We have not had occasion to address whether the attorney-client relationship is analogous to that of principal and agent and therefore sufficient to establish privity. We now conclude that it does not. The instant lawsuit arises out of Schmidt's and Rider Bennett's actions in representing Robert Rucker in the dissolution proceeding. Although a client hires an attorney and that attorney has a fiduciary duty to act on behalf of the client, the attorney-client relationship is not tantamount to an agent-principal relationship. The principal and agent relationships where privity is found involve a mutuality of legal interests. That is, the legal interests of the principal and agent, or the corporation and its officers, are similarly affected by the outcome of a legal proceeding. That common legal interest is substantively different than the common objective shared by attorney and client of an outcome favorable to the client.

Further, although attorneys in the discharge of their professional duties are, in a restricted sense, agents of their clients, this agency is distinguishable from other agency relationships in that attorneys are also quasi-judicial officers of the court charged with a definite responsibility to the administration of justice in the interest of the public welfare. Hoppe v. Klapperich, 224 Minn. 224, 240, 28 N.W.2d 780, 791 (1947). Out of an attorney's status as an officer of the court arise duties that are public as distinguished from the purely private duties owed to one's client. Id. at 240, 28 N.W.2d at 791.

In Hoppe we described an attorney's dual obligation by saying:

“An attorney at law is an officer of the court. The nature of his obligations is both public and private. His public duty consists in his obligation to aid the administration of justice; his private duty, to faithfully, honestly, and conscientiously represent the interests of his client. In every case that comes to him in his professional capacity he must determine wherein lies his obligations to the public and his obligations to his client, and to discharge this duty properly requires the exercise of a keen discrimination; and wherever the duties to his client conflict with those he owes to the public as an officer of the court in the administration of justice, the former must yield to the latter. He therefore occupies what may be termed a quasi-judicial office.”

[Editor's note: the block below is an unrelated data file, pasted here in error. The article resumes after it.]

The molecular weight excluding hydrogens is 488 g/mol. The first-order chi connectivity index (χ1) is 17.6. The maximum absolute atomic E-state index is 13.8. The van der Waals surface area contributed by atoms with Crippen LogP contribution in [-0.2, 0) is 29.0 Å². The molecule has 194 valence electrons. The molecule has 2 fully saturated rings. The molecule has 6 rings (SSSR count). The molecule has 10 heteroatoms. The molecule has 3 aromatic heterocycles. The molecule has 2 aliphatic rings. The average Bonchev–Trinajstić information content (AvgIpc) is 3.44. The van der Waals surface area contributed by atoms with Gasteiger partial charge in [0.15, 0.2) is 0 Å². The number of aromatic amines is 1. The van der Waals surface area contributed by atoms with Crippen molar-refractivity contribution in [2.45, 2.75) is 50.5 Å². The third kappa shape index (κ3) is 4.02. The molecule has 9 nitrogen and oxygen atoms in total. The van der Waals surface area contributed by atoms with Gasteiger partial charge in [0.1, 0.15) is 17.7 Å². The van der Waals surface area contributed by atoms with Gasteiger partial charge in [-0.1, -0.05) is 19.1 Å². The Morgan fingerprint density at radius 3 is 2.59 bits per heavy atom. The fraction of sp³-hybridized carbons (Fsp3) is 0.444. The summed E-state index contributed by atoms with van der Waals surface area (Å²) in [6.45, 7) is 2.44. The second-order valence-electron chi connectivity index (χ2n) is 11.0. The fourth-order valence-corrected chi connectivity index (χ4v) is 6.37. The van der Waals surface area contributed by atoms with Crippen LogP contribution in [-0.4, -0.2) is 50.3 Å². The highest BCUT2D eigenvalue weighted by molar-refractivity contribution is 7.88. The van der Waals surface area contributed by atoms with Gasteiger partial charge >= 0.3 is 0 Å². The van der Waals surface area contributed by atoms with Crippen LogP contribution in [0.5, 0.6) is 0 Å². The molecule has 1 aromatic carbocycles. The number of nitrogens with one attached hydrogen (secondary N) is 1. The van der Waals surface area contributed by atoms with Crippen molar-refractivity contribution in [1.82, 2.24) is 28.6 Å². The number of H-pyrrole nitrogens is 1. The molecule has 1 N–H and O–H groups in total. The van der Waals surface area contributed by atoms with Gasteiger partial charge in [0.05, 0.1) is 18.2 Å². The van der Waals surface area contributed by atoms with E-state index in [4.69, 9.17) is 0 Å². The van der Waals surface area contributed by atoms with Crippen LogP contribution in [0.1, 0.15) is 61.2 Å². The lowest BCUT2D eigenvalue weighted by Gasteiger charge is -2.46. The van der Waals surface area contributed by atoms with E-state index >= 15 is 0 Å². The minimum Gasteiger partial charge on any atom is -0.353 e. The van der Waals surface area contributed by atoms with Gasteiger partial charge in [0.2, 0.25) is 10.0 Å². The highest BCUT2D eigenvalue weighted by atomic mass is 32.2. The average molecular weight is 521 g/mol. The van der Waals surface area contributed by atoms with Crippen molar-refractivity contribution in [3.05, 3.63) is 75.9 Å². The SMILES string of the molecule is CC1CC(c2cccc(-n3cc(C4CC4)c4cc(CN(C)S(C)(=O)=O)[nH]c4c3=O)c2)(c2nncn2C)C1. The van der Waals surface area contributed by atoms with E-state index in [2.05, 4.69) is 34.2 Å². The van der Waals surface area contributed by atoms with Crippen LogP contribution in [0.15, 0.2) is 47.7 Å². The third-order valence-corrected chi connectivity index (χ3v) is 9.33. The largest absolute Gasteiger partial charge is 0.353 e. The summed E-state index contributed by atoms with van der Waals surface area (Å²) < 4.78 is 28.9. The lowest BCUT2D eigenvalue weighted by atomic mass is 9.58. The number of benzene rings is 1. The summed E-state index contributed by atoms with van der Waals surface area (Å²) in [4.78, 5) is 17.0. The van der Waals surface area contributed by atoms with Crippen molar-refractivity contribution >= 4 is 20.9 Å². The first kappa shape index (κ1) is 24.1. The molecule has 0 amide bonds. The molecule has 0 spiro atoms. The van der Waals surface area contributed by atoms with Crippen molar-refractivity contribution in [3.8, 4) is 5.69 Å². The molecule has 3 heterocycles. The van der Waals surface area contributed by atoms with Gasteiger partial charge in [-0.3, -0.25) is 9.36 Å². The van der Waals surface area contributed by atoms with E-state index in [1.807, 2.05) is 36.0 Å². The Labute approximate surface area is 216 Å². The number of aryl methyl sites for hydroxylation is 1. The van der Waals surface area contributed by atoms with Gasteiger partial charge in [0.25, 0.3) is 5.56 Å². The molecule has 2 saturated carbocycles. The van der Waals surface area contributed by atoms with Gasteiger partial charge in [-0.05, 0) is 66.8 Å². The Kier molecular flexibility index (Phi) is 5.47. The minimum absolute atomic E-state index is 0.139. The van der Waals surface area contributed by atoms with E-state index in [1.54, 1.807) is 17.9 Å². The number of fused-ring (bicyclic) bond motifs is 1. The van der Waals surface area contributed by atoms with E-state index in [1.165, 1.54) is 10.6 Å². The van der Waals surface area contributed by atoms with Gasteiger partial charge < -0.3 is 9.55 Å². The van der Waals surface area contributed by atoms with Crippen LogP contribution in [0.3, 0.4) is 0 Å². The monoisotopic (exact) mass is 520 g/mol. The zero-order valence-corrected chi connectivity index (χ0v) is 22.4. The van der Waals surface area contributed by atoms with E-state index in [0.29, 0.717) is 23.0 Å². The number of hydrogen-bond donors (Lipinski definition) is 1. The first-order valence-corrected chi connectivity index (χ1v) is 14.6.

Id. at 240-41, 28 N.W.2d at 791 (quoting Langen v. Borkowski, 206 N.W. 181, 190 (Wis.1925)). Thus, while in the principal and agent relationship the agent's duty is to act on behalf of the principal, the attorney, acting on behalf of the client, has a duty not only to the client, but also to “the public as an officer of the court in the administration of justice.” Given the lack of mutuality of interest in the outcome of the legal proceeding between the attorney and his client and the attorney's duty to the public, we conclude that Schmidt's and Rider Bennett's analogy to agency principles does not lead to a finding of privity in this case.

We recognize that a number of courts from other jurisdictions have concluded that when an attorney is sued based upon his or her actions in representing a client, the attorney and the client are in privity.7 Because our long-established test for determining whether privity exists between parties has served us well in varying situations over the years, we decline to adopt such a per se rule now. Applying our traditional test for determining whether privity exists in this case leads us to the conclusion that Schmidt and Rider Bennett are not in privity with Robert Rucker for purposes of res judicata and therefore res judicata does not bar Katherine Rucker's claims against Schmidt and Rider Bennett. As a result, we affirm the court of appeals.8

Affirmed and remanded to the district court for further proceedings consistent with this opinion.

CONCURRENCE

I concur with the result reached by the majority that res judicata does not bar Katherine Rucker's fraud claim against Schmidt and Rider Bennett. But I disagree with the underlying reasoning of the majority, particularly its application of our res judicata doctrine to the facts of this case. Accordingly, I concur only in the result. To explain my disagreement with the majority, it is necessary to examine the law of res judicata, and then apply that law to the facts of this case.

Res judicata is an affirmative defense that must be pleaded and proven by the party asserting it. Beutz v. A.O. Smith Harvestore Prods., Inc., 431 N.W.2d 528, 532 n. 3 (Minn.1988). It is a finality doctrine, which provides that there must be an end to litigation. See Hauschildt v. Beckingham, 686 N.W.2d 829, 840 (Minn.2004). Pursuant to res judicata, a judgment on the merits of a lawsuit is a bar to a second lawsuit for the same cause of action, or any other matter that could have been, but was not, litigated in the first lawsuit. Hauser v. Mealey, 263 N.W.2d 803, 807 (Minn.1978). Its virtue is to “relieve parties of the burden of relitigating issues already determined in a prior action.” Beutz, 431 N.W.2d at 531. Consequently, “a plaintiff may not split his cause of action and bring successive suits involving the same set of factual circumstances.” Hauser, 263 N.W.2d at 807.